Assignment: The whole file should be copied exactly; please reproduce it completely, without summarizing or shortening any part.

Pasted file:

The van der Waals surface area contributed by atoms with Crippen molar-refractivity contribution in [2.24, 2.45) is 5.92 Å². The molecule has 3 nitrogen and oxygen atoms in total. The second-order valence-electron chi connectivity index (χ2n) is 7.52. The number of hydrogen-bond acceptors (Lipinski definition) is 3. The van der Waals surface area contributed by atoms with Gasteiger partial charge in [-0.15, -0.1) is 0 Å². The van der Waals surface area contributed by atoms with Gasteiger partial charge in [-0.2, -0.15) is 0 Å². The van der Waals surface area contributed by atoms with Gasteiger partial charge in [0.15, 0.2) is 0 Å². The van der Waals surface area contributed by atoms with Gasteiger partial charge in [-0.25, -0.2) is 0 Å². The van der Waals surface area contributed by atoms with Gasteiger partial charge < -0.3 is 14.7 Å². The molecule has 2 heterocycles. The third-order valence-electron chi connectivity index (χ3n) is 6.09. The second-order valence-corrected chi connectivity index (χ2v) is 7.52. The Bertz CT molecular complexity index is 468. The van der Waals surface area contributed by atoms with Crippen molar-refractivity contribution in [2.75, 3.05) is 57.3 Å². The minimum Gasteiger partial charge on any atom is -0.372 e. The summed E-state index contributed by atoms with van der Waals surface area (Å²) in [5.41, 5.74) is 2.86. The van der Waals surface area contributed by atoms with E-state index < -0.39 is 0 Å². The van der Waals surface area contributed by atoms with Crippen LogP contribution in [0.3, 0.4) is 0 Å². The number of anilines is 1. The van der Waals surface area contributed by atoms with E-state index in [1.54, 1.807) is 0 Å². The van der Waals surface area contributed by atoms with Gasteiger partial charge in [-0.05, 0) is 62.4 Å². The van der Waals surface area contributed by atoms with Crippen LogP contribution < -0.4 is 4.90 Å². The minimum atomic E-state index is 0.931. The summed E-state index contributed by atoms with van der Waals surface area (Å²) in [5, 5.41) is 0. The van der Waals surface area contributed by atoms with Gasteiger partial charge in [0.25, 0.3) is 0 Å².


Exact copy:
The van der Waals surface area contributed by atoms with Crippen molar-refractivity contribution in [2.24, 2.45) is 5.92 Å². The molecule has 3 nitrogen and oxygen atoms in total. The second-order valence-electron chi connectivity index (χ2n) is 7.52. The number of hydrogen-bond acceptors (Lipinski definition) is 3. The van der Waals surface area contributed by atoms with Gasteiger partial charge in [-0.15, -0.1) is 0 Å². The van der Waals surface area contributed by atoms with Gasteiger partial charge in [-0.2, -0.15) is 0 Å². The van der Waals surface area contributed by atoms with Gasteiger partial charge in [0.15, 0.2) is 0 Å². The van der Waals surface area contributed by atoms with Gasteiger partial charge in [-0.25, -0.2) is 0 Å². The van der Waals surface area contributed by atoms with Gasteiger partial charge < -0.3 is 14.7 Å². The molecule has 2 heterocycles. The third-order valence-electron chi connectivity index (χ3n) is 6.09. The second-order valence-corrected chi connectivity index (χ2v) is 7.52. The Bertz CT molecular complexity index is 468. The van der Waals surface area contributed by atoms with Crippen molar-refractivity contribution in [2.75, 3.05) is 57.3 Å². The minimum Gasteiger partial charge on any atom is -0.372 e. The summed E-state index contributed by atoms with van der Waals surface area (Å²) in [5.41, 5.74) is 2.86. The van der Waals surface area contributed by atoms with E-state index < -0.39 is 0 Å². The van der Waals surface area contributed by atoms with Crippen LogP contribution in [0.3, 0.4) is 0 Å². The number of anilines is 1. The van der Waals surface area contributed by atoms with E-state index in [1.54, 1.807) is 0 Å². The van der Waals surface area contributed by atoms with Gasteiger partial charge in [-0.05, 0) is 62.4 Å². The van der Waals surface area contributed by atoms with Crippen LogP contribution < -0.4 is 4.90 Å². The minimum atomic E-state index is 0.931. The summed E-state index contributed by atoms with van der Waals surface area (Å²) in [5, 5.41) is 0. The van der Waals surface area contributed by atoms with Gasteiger partial charge in [0.25, 0.3) is 0 Å².